Pitt's incoming freshmen run workouts for kids at Mel Blount Youth Home

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On a warm Friday afternoon, football players in Pitt's incoming freshman class were going through blocking drills, crawling under wooden logs and running up and down hills.

No, this wasn't some new addition to summer workouts put in place by Panthers coach Paul Chryst. The players were actually the coaches Friday, leading children at Mel Blount Youth Home through football drills and other outdoor activities in Claysville, Washington County.

The trip has become an annual tradition for the newest Panthers, giving a lift to the boys living at the home. The home, opened in 1989, provides a shelter for boys who are victims of child abuse or neglect.

"It's awesome that we have a chance to come up here and spend time with these kids," tight end Scott Orndoff. "We're pretty blessed with the life that we have. To see these kids coming out here, having a good time, enjoying themselves, you can't beat it."

Blount, a Pro Football Hall of Famer for the Steelers, introduced the Pitt players to the children by using the team as an example of a group of people coming together from disparate locations (very far, in the case of defensive tackle and Hawaii native Jeremiah Taleni) to unite for a common goal.

"It's what you make of your situation," Blount told reporters after his welcome speech. "We have kids here whose parents are drug addicts, but you can't use that as an excuse. You can learn from that and you can be a better person because of it. A lot of times, it can inspire you not to be like that, to go ahead and excel so you don't have to live that kind of life."

Blount uses motivational tactics to help the children at the home. A month ago, the Steelers' 2013 draft picks visited the youth home. Friday, it was the Panthers freshmen dividing up and playing football with the boys, ages 7 to 17. Wide receiver Tyler Boyd even helped show them some new dance moves.

"I felt like some of the kids were down a little bit," he said. "We had to get hype, bring them up. With the breakdown dances, it just boosted the whole energy and atmosphere. [We're] having fun with these kids and they're pumped up about it as well."

The day gave the players a chance to bond as well. The freshmen have been on campus taking classes for more than a month, but won't have their first official practice until August 6.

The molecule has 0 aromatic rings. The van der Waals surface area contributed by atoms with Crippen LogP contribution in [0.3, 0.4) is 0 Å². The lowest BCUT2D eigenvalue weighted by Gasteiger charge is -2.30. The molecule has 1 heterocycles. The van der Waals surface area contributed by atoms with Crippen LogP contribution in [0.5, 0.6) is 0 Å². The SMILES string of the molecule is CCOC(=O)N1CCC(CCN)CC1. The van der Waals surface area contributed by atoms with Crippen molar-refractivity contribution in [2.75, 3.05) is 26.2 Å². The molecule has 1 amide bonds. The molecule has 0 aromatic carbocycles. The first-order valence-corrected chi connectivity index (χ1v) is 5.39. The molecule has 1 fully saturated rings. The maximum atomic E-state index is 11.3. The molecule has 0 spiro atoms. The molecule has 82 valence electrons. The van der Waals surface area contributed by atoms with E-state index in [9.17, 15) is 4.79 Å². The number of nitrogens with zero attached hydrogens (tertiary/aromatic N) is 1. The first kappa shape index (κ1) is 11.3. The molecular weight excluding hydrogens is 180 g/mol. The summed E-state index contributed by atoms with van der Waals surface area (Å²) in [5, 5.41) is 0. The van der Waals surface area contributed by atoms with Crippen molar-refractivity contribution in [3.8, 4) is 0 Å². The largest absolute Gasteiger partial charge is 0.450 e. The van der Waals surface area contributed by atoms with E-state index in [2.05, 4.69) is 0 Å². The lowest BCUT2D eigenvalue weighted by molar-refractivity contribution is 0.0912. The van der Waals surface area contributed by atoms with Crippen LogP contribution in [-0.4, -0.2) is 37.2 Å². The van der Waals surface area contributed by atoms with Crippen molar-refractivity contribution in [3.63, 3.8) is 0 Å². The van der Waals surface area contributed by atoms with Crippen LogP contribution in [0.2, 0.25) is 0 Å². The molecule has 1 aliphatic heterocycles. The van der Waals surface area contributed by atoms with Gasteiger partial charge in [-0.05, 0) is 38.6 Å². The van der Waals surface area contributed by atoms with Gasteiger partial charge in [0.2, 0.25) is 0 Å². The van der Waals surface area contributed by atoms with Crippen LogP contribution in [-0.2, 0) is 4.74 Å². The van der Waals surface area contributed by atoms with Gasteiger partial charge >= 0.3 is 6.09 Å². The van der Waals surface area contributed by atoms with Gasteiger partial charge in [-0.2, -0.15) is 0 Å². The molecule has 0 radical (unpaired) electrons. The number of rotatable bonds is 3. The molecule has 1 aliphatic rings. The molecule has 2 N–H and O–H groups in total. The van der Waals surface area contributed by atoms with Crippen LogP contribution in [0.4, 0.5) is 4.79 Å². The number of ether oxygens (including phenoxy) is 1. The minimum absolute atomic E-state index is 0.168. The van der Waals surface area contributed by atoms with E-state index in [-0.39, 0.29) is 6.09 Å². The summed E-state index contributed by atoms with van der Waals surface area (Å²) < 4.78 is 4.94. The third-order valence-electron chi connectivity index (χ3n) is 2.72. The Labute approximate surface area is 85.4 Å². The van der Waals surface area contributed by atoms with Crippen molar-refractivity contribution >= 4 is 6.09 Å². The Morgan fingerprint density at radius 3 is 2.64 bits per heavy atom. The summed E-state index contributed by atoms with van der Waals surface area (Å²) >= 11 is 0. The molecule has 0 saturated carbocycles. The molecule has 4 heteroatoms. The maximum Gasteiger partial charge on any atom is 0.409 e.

They've spent the summer lifting weights, going to class and getting acclimated to the college experience. Orndoff and Boyd said that class unity hasn't been a problem with this group, as they regularly gather in their dorms or lounges to play video games or just hang out.

"We always stick together," Boyd said. "If we stay together, we could probably win a lot of games. That's what coach Chryst, [wide receivers] coach Bobby Engram were telling us the whole time. Stay together as a family."

Orndoff arrived in January and participated in spring practices. He admitted he's still a freshman in many ways but has been able to give some advice to his new classmates.

"My biggest piece of advice was 'Go to class. Don't leave early, don't show up late,' " he said. "The coaches don't like seeing that and the teachers don't like it either."

The freshmen have three more weeks before they have to balance full-time football practice with their class schedule, but they're excited for the challenge. This group of freshmen represents the first that Chryst was entirely responsible for bringing into Pitt (he inherited his first class from former coach Todd Graham), a fact that is not lost on Orndoff.

"This is coach Chryst's first true class," he said. "We have to realize that we're representing him as a coach. We have some pretty stellar players in our class. If we work hard enough, we can do big things in a couple of years."

NOTE -- Pitt picked up its 15th verbal commitment for 2014 when athlete Marcus Collins of Madison, Wis., gave his pledge to Chryst. Collins is rated as a two-star by Rivals.com and chose the Panthers over offers from Air Force, Army and Western Michigan. ... Former Shady Side Academy star Reggie Mitchell joined Pitt as a transfer from Wisconsin. Mitchell will play safety for the Panthers but must sit out the 2013 season, per NCAA transfer regulations.

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Sam Werner: swerner@post-gazette.com and Twitter @SWernerPG.


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